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Stocks - U.S. Futures Cautious as Recession Fears Hold Sway

Investing.com - Wall Street is set for a lower open on Monday as fears of slowing growth and a possible U.S. recession lead investors to shun risk assets.

But positive economic data out of Germany and relief over political developments stateside helped to calm the nerves that triggered the S&P 500’s worst day since January at the end of last week.

The blue-chip Dow futures fell 12 points, or 0.1%, to 25,558.5 points by 6:46 AM ET (11:46 GMT), the S&P 500 futures lost 2 points, or 0.1%, to 2,808.88 points, while the tech-heavy Nasdaq 100 futures traded down 24 points, or 0.3%, to 7,345.25 points.

Investors were still jittery after the U.S. yield curve inverted on Friday for the first time since 2007. The yield on the 10-year Treasury fell below the 3-month T-bill rate, an event that some analysts consider to foreshadow a recession, though that is not always the case. In normal conditions, a longer-term bond should carry a higher yield than a short-term one as there is a higher risk for a longer time period.

However, Rob Carnell, economist at ING, warned against reaching too quick a conclusion. “We suspect that drawing a recession conclusion from such data is not warranted until the 3M-10Y yield curve is inverted by a substantial amount,” Carnell said. “Just inverted, as today's markets indicate, doesn't do it for me.”

Chicago Federal Reserve Bank president Charles Evans also downplayed the yield curve inversion, given his confidence in the U.S. economic outlook.

“Some of this is structural, having to do with lower trend growth, lower real interest rates,” he said Monday at the Credit Suisse Asian Investment Conference in Hong Kong. “I think, in that environment, it's probably more natural that yield curves are somewhat flatter than they have been historically.”

Former Fed chair Janet Yellen also said on Monday that the yield curve may signal the need to cut interest rates at some point, but it does not signal a recession.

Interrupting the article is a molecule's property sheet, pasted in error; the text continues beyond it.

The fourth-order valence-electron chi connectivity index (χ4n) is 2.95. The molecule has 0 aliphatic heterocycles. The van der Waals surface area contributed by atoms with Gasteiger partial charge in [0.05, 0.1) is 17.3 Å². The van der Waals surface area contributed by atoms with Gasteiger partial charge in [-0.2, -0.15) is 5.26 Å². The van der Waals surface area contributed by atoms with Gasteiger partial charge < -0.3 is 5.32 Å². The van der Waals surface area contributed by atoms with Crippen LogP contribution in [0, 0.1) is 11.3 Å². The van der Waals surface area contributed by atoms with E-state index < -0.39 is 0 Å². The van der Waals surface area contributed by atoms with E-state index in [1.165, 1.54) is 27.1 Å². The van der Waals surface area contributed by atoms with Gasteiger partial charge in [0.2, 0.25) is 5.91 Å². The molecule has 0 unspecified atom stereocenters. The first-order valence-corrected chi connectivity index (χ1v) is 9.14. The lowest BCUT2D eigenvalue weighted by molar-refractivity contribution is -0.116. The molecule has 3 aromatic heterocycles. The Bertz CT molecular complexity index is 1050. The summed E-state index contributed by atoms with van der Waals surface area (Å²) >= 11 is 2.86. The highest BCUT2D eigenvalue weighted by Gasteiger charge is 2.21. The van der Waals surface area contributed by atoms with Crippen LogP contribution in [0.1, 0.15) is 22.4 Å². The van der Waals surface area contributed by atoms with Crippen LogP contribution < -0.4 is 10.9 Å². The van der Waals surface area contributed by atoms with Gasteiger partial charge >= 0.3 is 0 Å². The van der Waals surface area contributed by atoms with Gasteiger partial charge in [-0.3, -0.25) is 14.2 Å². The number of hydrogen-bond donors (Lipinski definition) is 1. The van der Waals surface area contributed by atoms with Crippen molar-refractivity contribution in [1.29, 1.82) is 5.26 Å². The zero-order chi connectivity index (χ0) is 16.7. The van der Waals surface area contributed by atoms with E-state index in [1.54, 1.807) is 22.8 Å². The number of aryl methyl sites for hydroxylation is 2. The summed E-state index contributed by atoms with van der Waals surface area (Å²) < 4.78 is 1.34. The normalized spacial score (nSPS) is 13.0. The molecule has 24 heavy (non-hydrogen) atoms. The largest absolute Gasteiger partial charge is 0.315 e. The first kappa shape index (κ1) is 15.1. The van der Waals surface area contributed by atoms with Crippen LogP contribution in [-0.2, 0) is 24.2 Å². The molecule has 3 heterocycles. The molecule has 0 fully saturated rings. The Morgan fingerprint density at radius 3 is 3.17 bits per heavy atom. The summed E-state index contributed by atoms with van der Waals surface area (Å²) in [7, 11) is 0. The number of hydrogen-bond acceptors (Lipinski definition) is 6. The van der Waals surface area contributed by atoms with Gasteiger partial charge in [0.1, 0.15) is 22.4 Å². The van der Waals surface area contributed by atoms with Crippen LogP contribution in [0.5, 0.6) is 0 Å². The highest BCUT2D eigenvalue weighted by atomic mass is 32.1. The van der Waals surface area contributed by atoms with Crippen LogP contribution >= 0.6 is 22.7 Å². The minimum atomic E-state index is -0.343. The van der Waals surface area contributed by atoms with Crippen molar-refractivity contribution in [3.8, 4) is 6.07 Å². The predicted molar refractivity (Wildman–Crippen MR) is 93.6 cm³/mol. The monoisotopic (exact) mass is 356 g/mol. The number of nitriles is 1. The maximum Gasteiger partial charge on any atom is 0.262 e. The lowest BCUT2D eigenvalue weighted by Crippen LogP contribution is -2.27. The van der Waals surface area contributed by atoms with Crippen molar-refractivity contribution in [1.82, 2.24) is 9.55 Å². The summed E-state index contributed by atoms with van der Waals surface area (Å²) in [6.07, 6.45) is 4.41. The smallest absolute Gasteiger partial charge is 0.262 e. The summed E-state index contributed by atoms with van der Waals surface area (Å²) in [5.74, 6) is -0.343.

In a day with no major U.S. economic reports, German data helped traders breathe a sigh of relief as business confidence rebounded more than expected, posting its first improvement after six months of declines.

The yield curve also returned to its normal shape with the rate on the 3-month Treasury bill at 2.45% by 6:47 AM ET (11:47 GMT) while the benchmark 10-year note moved higher to 2.47%.

Also providing relief, Special Counsel Robert Mueller found no evidence of collusion between President Donald Trump's campaign team and Russia, and did not present enough evidence to warrant charging the president with obstruction of justice, U.S. Attorney General William Barr said on Sunday.

The end to the investigation removes what some see as a distraction from pressing economic questions such as infrastructure spending or trade relations with China.

In company news, Apple (NASDAQ:AAPL) is expected to lift the curtain on Monday on a secretive, years-long effort to build a television and movie offering, while Boeing (NYSE:BA) will brief more than 200 global airline pilots, technical leaders and regulators this week on software and training updates for its 737 MAX aircraft.

On the earnings front, Dropcar (NASDAQ:DCAR), Eastman Kodak (NYSE:KODK) or Winnebago Industries (NYSE:WGO) were among companies scheduled to report on Monday.

Outside of bonds and equities, the U.S. dollar index, which measures the greenback against six rival currencies, edged forward 0.1% to 96.12 by by 6:48 AM ET (11:48 GMT).

In commodities, gold futures rose 0.3% to $1,322.85 a troy ounce, while crude oil traded down 0.1% at $58.98 a barrel.

- Reuters contributed to this report.

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